1. Introduction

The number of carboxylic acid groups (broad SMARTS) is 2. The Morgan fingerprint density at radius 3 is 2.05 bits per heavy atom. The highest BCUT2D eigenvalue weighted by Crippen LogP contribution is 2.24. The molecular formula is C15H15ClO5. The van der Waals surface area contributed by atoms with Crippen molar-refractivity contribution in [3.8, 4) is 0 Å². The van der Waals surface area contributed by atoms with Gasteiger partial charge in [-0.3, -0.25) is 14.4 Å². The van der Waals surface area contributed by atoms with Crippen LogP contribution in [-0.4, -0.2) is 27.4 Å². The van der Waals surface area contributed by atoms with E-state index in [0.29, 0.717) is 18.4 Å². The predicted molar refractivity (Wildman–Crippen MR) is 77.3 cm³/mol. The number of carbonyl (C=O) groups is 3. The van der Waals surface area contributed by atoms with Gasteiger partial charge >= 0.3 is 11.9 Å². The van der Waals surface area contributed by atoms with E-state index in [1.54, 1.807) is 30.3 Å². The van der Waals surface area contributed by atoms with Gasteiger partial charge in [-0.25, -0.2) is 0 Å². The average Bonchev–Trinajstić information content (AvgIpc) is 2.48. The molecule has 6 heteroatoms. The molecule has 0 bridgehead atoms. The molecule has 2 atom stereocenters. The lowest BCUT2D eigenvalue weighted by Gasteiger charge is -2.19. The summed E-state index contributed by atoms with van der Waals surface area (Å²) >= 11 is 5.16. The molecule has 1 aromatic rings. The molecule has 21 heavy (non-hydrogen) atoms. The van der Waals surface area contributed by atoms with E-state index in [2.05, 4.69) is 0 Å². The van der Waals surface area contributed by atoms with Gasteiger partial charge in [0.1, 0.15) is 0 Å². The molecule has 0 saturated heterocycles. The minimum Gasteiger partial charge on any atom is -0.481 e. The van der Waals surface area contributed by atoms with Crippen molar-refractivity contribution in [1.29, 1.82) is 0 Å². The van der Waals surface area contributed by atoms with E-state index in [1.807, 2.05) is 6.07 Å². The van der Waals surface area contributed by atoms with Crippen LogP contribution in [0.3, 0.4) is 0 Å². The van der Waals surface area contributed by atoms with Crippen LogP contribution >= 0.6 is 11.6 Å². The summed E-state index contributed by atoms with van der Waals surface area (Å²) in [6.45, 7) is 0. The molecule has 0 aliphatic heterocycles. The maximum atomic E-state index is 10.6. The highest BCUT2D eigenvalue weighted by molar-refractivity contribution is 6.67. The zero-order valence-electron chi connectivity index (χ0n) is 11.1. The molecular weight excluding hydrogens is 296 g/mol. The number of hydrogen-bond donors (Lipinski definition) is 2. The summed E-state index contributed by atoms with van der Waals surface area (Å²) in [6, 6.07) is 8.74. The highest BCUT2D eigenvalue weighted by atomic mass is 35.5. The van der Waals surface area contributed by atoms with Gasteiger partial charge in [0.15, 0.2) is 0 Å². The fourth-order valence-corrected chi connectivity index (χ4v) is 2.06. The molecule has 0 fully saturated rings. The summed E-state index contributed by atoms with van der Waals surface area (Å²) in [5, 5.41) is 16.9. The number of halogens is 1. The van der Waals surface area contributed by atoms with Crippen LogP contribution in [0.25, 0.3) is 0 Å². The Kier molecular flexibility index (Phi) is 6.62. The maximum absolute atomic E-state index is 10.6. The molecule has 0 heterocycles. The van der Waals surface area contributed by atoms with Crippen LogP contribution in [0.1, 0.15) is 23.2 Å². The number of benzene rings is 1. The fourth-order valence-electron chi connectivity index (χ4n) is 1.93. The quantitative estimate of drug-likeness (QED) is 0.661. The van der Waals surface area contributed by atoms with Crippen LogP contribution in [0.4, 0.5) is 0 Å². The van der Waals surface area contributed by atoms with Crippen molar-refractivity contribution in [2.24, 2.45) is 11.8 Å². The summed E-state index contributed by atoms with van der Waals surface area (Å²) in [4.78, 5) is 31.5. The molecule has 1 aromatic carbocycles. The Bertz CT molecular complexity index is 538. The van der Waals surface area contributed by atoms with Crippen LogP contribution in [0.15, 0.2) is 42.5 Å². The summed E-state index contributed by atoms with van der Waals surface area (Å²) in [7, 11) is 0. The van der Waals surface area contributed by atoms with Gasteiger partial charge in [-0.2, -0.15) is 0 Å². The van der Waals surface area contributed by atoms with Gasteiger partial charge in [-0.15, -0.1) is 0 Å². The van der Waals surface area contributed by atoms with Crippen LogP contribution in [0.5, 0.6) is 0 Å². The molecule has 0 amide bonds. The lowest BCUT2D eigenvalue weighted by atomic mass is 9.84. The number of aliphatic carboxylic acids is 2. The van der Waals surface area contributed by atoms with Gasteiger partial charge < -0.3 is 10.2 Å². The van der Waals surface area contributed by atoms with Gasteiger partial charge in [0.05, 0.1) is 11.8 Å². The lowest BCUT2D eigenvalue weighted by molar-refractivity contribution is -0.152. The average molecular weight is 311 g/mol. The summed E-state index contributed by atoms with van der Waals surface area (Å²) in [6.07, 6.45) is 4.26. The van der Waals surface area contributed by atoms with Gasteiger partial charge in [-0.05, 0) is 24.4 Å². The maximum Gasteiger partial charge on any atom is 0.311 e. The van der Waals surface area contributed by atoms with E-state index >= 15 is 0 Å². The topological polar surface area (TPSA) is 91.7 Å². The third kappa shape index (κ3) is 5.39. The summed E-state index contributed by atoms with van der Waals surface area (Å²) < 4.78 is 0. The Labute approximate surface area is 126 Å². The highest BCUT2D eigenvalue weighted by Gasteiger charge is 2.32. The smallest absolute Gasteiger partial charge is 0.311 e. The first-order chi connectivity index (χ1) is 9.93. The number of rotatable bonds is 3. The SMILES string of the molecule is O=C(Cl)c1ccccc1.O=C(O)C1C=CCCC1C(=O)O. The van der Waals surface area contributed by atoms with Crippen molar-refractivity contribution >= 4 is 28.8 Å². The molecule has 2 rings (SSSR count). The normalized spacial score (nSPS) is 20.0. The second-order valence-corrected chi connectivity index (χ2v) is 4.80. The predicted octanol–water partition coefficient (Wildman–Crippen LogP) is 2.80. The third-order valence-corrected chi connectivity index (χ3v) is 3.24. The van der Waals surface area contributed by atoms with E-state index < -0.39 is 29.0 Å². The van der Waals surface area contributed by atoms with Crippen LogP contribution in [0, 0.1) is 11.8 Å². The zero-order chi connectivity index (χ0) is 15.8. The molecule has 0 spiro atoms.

Type 2 diabetes mellitus (T2DM) is a chronic metabolic disease characterized by an elevated level of blood glucose and insulin resistance (IR), leading to microvascular disease and macrovascular complications. Recent studies have revealed that osteoporosis, also a common diabetic-related complication, is rapidly on the rise, affecting nearly 75 million people worldwide and causing more than 2 million fractures annually [1]. Therefore, diabetic osteoporosis has emerged as a serious global burden upon human health and economic development. The pathogenic mechanisms underlying diabetic osteoporosis remain poorly understood, although several mechanisms, including genetics, estrogen deficiency, IR, dyslipidemia, hyperglycemia, cardiometabolic risk factors, angiopathy, inflammation, oxidative stress, and abnormal cytokine production, have been proposed to be involved in the development of diabetic osteoporosis [2, 3]. Currently, there are few effective therapies for diabetic osteoporosis. It is therefore an urgent task to seek clinically suitable surrogate markers of osteoporosis for preventing and treating diabetic osteoporosis at an early stage.